This week, we’ve had quite the show. No, I’m not talking about Donald Trump: I’m talking about the Perseid meteor shower. It’s fitting a stargazer can behold so many shooting stars during these annual Perseids, because the origin of meteor is in many ways all about plurals.

OK,
OK, “that which is hung up” in Ancient Greece referred to swords, not shirts. Doodle by me.

Meteor

The Oxford English Dictionary (OED) first cites meteor in the late 15th-century in a plural form (metheours), naming “a treatise on atmospheric phenomenon.” English owes this usage to the French meteores, in turn from the Latin meteora. These are largely indebted to one treatise in particular: Aristotle’s Meterologica, which was sometimes recorded as Meteora in Latin.

In Meterologica, Aristotle discusses various topics, such as evaporation, earthquakes, weather, and the atmosphere, as well as other geographic and geologic phenomena. Aristotle: philosopher, scientist, weatherman.

Meteorologists, of course, study weather and the atmosphere, not meteors. So how is a shooting star connected to partly cloudy?

In the 16th century, early meteorologists classified meteors into four types, according to the OED:

Atmospheric phenomena were formerly often classed as aerial meteor or airy meteors (winds), aqueous meteor or watery meteors (rain, snow, hail, dew, etc.), luminous meteors (the aurora, rainbow, sun halo, etc…), and igneous meteor or  fiery meteors (lightning, shooting stars, etc.).

Today, of course, we inherited a more narrow understanding of meteor, of course, but the further etymology of the word shows what all the phenomena have in common.

Like its direct Latin descendant meteora, the Ancient Greek μετέωρα (meteora) was a plural noun: “celestial phenomenon.” Literally, though, it means “things lifted up off the ground.” You  know, like rain, rainbows, shooting stars, or the other atmospheric matters happening over our heads? Meteor joins two elements: 1) μετα- (meta), a versatile prefix suffix denoting, among other things, “over” and “beyond,” and 2) a form of the verb ἀείρειν (aeirein)“to raise” or “lift up.”

Meta- survives today not only in technical words like metaphysics and metathesis, but also as a term in its own right, used especially for self-referential cultural production. For example, a TV show about a TV show may be called “very meta.” While it may look quite foreign, ἀείρειν (aeirein) lives on in all of our postmodern hearts: It produced aorta. In Greek, ἀορτή (aorte) literally means “that which is hung.” Hippocrates used the term for bronchial tubes, while Aristotle, adding anatomist to his résumé, applied the term to the main artery to the heart. If you look at the body’s aorta, the name is quite apt.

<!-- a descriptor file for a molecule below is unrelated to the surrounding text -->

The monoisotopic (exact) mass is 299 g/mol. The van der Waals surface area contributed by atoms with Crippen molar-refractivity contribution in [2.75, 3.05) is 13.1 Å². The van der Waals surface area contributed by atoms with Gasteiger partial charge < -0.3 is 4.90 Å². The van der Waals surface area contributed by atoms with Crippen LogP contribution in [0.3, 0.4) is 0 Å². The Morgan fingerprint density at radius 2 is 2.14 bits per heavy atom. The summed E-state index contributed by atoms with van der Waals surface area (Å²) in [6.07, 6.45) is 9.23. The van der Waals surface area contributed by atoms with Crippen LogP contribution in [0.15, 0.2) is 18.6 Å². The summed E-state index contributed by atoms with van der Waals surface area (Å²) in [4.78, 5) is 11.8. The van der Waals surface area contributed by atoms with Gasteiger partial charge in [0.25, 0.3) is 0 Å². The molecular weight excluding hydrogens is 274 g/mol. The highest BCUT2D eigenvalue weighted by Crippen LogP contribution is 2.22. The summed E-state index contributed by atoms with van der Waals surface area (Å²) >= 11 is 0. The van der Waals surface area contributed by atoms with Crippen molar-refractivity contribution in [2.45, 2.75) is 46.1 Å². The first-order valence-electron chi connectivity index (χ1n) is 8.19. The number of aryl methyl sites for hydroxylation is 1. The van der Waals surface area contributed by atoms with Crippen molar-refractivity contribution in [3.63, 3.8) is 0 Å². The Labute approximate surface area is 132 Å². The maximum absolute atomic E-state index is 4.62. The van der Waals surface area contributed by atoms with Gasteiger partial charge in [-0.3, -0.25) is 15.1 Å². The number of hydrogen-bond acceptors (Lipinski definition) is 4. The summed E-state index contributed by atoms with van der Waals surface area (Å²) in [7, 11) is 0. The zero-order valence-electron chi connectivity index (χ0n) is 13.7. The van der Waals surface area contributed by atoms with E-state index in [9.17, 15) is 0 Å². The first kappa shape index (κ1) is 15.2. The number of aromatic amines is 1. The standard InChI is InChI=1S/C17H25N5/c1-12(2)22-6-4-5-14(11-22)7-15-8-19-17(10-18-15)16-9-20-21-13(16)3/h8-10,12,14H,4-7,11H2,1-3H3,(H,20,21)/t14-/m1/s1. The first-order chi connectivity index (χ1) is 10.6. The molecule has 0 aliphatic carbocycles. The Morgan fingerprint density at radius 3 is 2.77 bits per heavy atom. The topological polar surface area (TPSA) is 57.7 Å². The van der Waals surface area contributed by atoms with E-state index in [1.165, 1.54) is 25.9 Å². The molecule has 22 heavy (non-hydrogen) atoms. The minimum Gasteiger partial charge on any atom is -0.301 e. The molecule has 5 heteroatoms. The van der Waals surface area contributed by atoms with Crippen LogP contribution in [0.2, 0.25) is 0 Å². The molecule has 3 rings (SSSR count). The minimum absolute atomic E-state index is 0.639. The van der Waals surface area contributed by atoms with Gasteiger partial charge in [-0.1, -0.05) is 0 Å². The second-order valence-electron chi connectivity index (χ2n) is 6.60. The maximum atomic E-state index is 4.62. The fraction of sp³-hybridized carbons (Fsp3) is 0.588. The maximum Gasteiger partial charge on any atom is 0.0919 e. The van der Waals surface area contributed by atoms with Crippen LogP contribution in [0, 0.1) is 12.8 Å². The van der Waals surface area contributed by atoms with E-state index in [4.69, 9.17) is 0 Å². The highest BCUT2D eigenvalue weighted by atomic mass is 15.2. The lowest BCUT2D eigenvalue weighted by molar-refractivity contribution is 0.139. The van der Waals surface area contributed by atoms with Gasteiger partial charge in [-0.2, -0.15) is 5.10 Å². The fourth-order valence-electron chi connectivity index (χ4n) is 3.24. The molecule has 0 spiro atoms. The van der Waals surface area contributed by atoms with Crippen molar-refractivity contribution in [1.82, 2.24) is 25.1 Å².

Artery also derives from aeirein. Perhaps all this body talk makes you queasy? You might want to go out and get some air. Er—that, too, might derive from aeireinBut while you’re out there, don’t forget to look up.

meteor_scribblesm ∫ r ∫

meteor

This week, we’ve had quite the show. No, I’m not talking about Donald Trump: I’m talking about the Perseid meteor shower. It’s fitting a stargazer can behold so many shooting stars during these annual Perseids, because the origin of meteor is in many ways all about plurals.

OK, "hangers" in Ancient Greece held up swords, not shirts.
OK, “that which is hung up” in Ancient Greece referred to swords, not shirts. Doodle by me.

Meteor

The Oxford English Dictionary (OED) first cites meteor in the late 15th-century in a plural form (metheours), naming “a treatise on atmospheric phenomenon.” English owes this usage to the French meteores, in turn from the Latin meteora. These are largely indebted to one treatise in particular: Aristotle’s Meterologica, which was sometimes recorded as Meteora in Latin.

In Meterologica, Aristotle discusses various topics, such as evaporation, earthquakes, weather, and the atmosphere, as well as other geographic and geologic phenomena. Aristotle: philosopher, scientist, weatherman.

Meteorologists, of course, study weather and the atmosphere, not meteors. So how is a shooting star connected to partly cloudy?

In the 16th century, early meteorologists classified meteors into four types, according to the OED:

Atmospheric phenomena were formerly often classed as aerial meteor or airy meteors (winds), aqueous meteor or watery meteors (rain, snow, hail, dew, etc.), luminous meteors (the aurora, rainbow, sun halo, etc…), and igneous meteor or  fiery meteors (lightning, shooting stars, etc.).

Today, of course, we inherited a more narrow understanding of meteor, of course, but the further etymology of the word shows what all the phenomena have in common.

Like its direct Latin descendant meteora, the Ancient Greek μετέωρα (meteora) was a plural noun: “celestial phenomenon.” Literally, though, it means “things lifted up off the ground.” You  know, like rain, rainbows, shooting stars, or the other atmospheric matters happening over our heads? Meteor joins two elements: 1) μετα- (meta), a versatile prefix suffix denoting, among other things, “over” and “beyond,” and 2) a form of the verb ἀείρειν (aeirein)“to raise” or “lift up.”

Meta- survives today not only in technical words like metaphysics and metathesis, but also as a term in its own right, used especially for self-referential cultural production. For example, a TV show about a TV show may be called “very meta.” While it may look quite foreign, ἀείρειν (aeirein) lives on in all of our postmodern hearts: It produced aorta. In Greek, ἀορτή (aorte) literally means “that which is hung.” Hippocrates used the term for bronchial tubes, while Aristotle, adding anatomist to his résumé, applied the term to the main artery to the heart. If you look at the body’s aorta, the name is quite apt.

Artery also derives from aeirein. Perhaps all this body talk makes you queasy? You might want to go out and get some air. Er—that, too, might derive from aeireinBut while you’re out there, don’t forget to look up.

meteor_scribblesm ∫ r ∫